Seventh All-Grain Brew: Brown Porter

A warm Labor Day weekend calls for a dark beer brewday anticipating cooler days ahead.  Brewed Who’s Your Taddy Porter from Brewing Classic Styles by Jamil Zainasheff and John Palmer.

Strike water to mash 12 pounds of grain at 152 degrees.  We heated strike water to 165 because the last time we brewed only using 8.75 pounds of grain we heated the water to 158 degrees to mash at 152 degrees and we lost several degrees in the transfer.  We went higher to compensate for the heat loss.  Remember to pre-heat your mash tun!  We used two kettles of boiliing water and pour it out just before adding grain and strike water.  At first stir break the water tempeture was at 160 degrees so we left the lid of the mash tun loose to cool it off a bit.  Second and third stir breaks held steady at 158 degrees.  We heated the sparge water to 170 degrees but it was down to 155 degrees by the time we sparged.  The wort at lautering smelled of coffee and chocolate.

The only problem we encountered in the boil was that wind caused the wort temperature to drop just below boiling.  We cranked up the heat and boiled a few extra minutes to compensate.  Hopefully this does not adversely affect the final product.

We also tried using a plastic bucket instead of the kitchen sink for the ice bath.  The bucket is deeper than the sink and thus we were able to use more ice and the wort cooled faster, though not as fast as we would like.  If we had the spare cash we would invest in a wort chiller, but that will have to wait for now.

We had to make an ingredient substitution: the recipe called for two packages of London Ale yeast but our supplier only had one in stock.  We used one London Ale and one Scottish Ale.  Our Brewstock advisor said the London Ale yeast would bring out sweetness while the Scottish Ale would bring out toastiness.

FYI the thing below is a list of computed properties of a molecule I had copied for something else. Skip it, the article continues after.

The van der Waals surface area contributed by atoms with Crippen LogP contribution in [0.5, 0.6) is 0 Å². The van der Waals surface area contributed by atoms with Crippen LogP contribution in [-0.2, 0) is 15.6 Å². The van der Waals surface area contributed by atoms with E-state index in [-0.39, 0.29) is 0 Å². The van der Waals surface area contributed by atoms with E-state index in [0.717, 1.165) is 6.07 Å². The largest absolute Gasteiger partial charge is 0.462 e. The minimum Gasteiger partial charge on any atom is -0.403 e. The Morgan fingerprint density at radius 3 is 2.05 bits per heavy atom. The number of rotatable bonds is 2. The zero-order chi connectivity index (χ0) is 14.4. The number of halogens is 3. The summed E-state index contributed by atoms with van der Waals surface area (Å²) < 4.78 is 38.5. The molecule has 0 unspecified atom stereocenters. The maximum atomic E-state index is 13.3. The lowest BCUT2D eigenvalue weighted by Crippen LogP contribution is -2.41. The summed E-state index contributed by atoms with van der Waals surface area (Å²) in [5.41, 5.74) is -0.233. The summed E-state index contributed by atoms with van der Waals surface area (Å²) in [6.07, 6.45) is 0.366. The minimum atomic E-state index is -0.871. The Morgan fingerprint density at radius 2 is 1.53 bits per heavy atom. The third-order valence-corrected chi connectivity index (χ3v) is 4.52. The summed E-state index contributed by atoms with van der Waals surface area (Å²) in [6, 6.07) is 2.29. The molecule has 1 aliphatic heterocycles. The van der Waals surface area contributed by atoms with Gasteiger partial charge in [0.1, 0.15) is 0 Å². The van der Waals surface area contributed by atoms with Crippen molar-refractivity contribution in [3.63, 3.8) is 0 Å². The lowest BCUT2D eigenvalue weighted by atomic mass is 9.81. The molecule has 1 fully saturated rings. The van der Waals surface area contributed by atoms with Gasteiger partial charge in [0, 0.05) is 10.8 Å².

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3 Comments Add yours

  1. Sourpuss says:

    I have a wort chiller, but found it not to be very useful in the warm climate of Southern California. The water temp out of the hose is too warm most of the year. You might find similar problems where you are except in the winter. Something to think about before investing in one.

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    1. Thank you! We were concerned that that would be the case. Right now we do have a water pump (small) and are considering using it to pump ice water through the wort chiller. It’d be more set up, but anything is worse getting that wort chill in just a few minutes, rather than barely getting it to 80 degrees after a 20-minute ice bath.

      Liked by 1 person

      1. Sourpuss says:

        That sounds like a good idea. I’ve actually gone to no chill for the wort and it seems to be working fine without any contamination so far. Just wrapping the kettle in plastic wrap and leaving it on the kitchen table overnight. Works fine for sours anyhow and I’m hoping it will chill things faster once the cooler winter weather hits and maybe I can leave it outside over night.

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